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This article is from the Encyclopedia of North Carolina edited by William S. Powell. Copyright © 2006 by the University of North Carolina Press. Used by permission of the publisher. For personal use and not for further distribution. Please submit permission requests for other use directly to the publisher.

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Sugar Act

by Carmen Miner Smith, 2006

The Sugar Act, officially titled the American Revenue Act, was passed by British Parliament in April 1764 in cooperation with Prime Minister George Grenville. The act was intended to reduce the large national debt incurred during the Seven Years War (1756-63), to raise money to garrison troops in the colonies to ensure their safety, and to strengthen imperial control over the colonies. The Sugar Act revised the ineffective Molasses Act of 1733 by reducing the duty on foreign molasses by half; increasing the duties on various types of sugar; levying new taxes on coffee, indigo, wine, silk, and other textiles; and establishing procedures for the more effective collection of taxes. American colonists preferred to deal with foreign planters because foreign molasses was cheaper. Moreover, foreign planters bought colonial goods such as slaves, lumber, flour, fish, and meat, and they paid in hard currency, which was greatly needed in the colonies.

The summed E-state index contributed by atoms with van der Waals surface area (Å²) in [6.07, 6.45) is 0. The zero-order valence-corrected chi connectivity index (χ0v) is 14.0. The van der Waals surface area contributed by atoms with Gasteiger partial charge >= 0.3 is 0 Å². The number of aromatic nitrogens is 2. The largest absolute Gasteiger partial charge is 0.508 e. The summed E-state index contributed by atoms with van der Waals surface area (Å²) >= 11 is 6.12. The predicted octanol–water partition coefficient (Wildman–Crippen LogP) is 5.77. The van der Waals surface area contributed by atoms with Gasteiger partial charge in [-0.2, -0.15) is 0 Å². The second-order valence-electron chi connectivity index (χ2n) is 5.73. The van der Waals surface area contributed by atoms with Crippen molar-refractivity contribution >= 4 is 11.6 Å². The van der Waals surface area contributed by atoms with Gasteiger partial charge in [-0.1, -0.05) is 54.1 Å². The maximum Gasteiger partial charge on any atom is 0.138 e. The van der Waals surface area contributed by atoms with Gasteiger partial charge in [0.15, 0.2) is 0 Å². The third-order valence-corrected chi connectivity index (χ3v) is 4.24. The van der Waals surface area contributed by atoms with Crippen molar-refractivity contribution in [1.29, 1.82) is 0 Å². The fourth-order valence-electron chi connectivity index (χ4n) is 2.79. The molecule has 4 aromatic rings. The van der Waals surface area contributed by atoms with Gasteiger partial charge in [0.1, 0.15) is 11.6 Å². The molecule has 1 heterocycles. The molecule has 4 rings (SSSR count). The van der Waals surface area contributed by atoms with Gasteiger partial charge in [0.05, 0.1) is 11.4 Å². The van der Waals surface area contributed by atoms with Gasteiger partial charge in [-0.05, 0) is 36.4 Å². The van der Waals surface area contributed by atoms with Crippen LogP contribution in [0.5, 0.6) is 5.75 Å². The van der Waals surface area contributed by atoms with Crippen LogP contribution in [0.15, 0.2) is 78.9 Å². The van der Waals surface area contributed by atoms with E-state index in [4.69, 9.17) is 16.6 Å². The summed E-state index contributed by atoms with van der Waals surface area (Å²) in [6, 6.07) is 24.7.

North Carolina colonists viewed the Sugar Act as taxation without representation as well as an economic threat. They consequently lodged a protest in the North Carolina Assembly.



John R. Alden, The South in the Revolution (1962).

Oscar T. Barck Jr. and Hugh T. Lefler, Colonial America (1968).

Lindley S. Butler, North Carolina and the Coming of the Revolution, 1763-1776 (1976).

Additional Resources:

Kindig, Thomas. "The Sugar Act Titled The American Revenue Act of 1764."  Independence Hall Association. (accessed August 22, 2012).

"The Sugar Act: British Parliament - 1764." America's HomePage. (accessed August 22, 2012).

The John Carter Brown Library, Brown University. "Sugar and the Visual Imagination in the Atlantic World."

Sugar in the Atlantic World. University of Michigan.

Map of Slave Trade (including sugar routes). University of North Carolina.

The Triangular Trade. Map from the BBC Bitesize.

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